Construction Cranes China
China reiterates pledge to boost investment and expedite reforms. Reuters

China will step up investment in areas including the real estate sector and give a push to wide-ranging economic reforms such as changing the fiscal and pricing systems, the country's powerful economic planning agency has said.

The remarks from the National Development and Reform Commission (NDRC) were a reiteration of existing government policies, Reuters reported.

ANZ Research said in a note to clients: "We are optimistic about China's economic outlook in the remainder of this year, as the growth momentum is picking up while the inflation remains mild. We maintain our forecast that China's economy will achieve the growth target of 7.5% this year."

Home Prices

China's home prices fell further in July 2014 over the previous month, two private surveys showed on 1 August.

Falling prices have discouraged housing construction and purchases, according to Bill Adams, senior international economist at PNC Financial Services.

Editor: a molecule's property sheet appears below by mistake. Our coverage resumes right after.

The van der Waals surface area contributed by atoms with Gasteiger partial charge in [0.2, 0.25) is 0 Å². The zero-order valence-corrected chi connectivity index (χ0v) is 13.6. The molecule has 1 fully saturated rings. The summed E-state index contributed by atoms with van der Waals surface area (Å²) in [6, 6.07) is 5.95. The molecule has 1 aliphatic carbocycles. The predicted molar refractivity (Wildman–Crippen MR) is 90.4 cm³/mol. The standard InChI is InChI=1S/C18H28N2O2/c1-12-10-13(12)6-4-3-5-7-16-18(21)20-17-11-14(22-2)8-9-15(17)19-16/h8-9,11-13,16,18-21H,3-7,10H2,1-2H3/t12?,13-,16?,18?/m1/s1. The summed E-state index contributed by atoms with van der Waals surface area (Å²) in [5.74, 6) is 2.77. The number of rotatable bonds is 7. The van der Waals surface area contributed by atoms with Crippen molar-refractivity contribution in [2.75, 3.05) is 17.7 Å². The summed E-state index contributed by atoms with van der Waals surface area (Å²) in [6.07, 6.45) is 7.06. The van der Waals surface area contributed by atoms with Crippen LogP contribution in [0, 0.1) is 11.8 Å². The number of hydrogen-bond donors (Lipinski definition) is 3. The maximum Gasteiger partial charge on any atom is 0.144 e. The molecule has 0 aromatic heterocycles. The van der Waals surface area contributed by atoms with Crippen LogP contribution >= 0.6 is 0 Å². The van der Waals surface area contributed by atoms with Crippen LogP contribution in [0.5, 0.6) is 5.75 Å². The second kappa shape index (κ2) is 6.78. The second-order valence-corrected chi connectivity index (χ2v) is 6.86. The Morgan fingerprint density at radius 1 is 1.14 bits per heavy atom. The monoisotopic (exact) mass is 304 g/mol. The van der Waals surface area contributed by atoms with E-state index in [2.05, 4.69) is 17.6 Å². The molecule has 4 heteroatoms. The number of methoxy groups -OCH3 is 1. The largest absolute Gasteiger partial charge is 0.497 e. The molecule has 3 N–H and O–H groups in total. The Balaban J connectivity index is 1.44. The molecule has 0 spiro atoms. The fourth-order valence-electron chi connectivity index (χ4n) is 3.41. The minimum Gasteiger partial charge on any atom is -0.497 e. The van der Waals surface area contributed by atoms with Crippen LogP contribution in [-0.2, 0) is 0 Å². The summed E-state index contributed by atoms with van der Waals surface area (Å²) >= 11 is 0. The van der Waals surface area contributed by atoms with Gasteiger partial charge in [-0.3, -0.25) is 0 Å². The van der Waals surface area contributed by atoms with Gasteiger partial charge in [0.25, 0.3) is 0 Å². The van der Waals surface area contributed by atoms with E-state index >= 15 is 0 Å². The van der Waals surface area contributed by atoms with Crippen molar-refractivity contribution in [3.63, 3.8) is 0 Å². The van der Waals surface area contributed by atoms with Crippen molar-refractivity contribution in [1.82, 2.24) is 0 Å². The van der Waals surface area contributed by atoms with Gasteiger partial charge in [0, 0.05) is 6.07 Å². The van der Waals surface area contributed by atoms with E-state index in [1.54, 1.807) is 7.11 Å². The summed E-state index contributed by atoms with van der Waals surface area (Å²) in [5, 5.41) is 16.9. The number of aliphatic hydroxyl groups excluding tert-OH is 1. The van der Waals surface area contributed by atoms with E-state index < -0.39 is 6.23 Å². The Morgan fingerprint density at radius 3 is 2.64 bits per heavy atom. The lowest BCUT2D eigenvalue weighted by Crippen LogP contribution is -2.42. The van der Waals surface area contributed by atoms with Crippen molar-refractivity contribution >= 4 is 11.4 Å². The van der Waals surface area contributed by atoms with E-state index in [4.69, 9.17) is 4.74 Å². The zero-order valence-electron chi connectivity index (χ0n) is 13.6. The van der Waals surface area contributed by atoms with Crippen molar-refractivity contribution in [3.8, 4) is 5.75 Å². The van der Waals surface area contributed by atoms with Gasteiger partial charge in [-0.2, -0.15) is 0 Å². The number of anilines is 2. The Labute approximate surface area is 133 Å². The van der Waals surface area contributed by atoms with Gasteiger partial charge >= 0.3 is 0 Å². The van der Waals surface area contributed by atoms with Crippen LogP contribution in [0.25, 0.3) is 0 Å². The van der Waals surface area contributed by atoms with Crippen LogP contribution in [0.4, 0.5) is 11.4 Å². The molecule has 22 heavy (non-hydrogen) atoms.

Prices of new homes in 288 cities fell 0.1% in July from June, the fourth straight drop on a monthly basis, a poll by real estate services firm E-House China Holdings showed.

But home prices in July were still up 4.3% when compared to a year ago.

A separate poll by China Real Estate Index System (CREIS) showed average prices in 100 of the biggest cities fell 0.8% in July from June, the third successive monthly drop.

However, prices were still up 4.7% in July when compared to a year ago, CREIS said.

Realty and Reforms

Weakness in China's property sector posed near-term risks for the economy despite signs of steadying, Markus Rodlauer, deputy director of the IMF's Asia Pacific Department and the fund's mission chief for China, said in July.

Such near-term risks in the economy remained controllable owing to the Communist regime's policy buffers, but Beijing must drive reforms as the current path of growth is unsustainable, Rodlauer added.

The world's second largest economy expanded slightly faster than expected in the second quarter of 2014, at 7.5%, supported by an increase in government stimulus.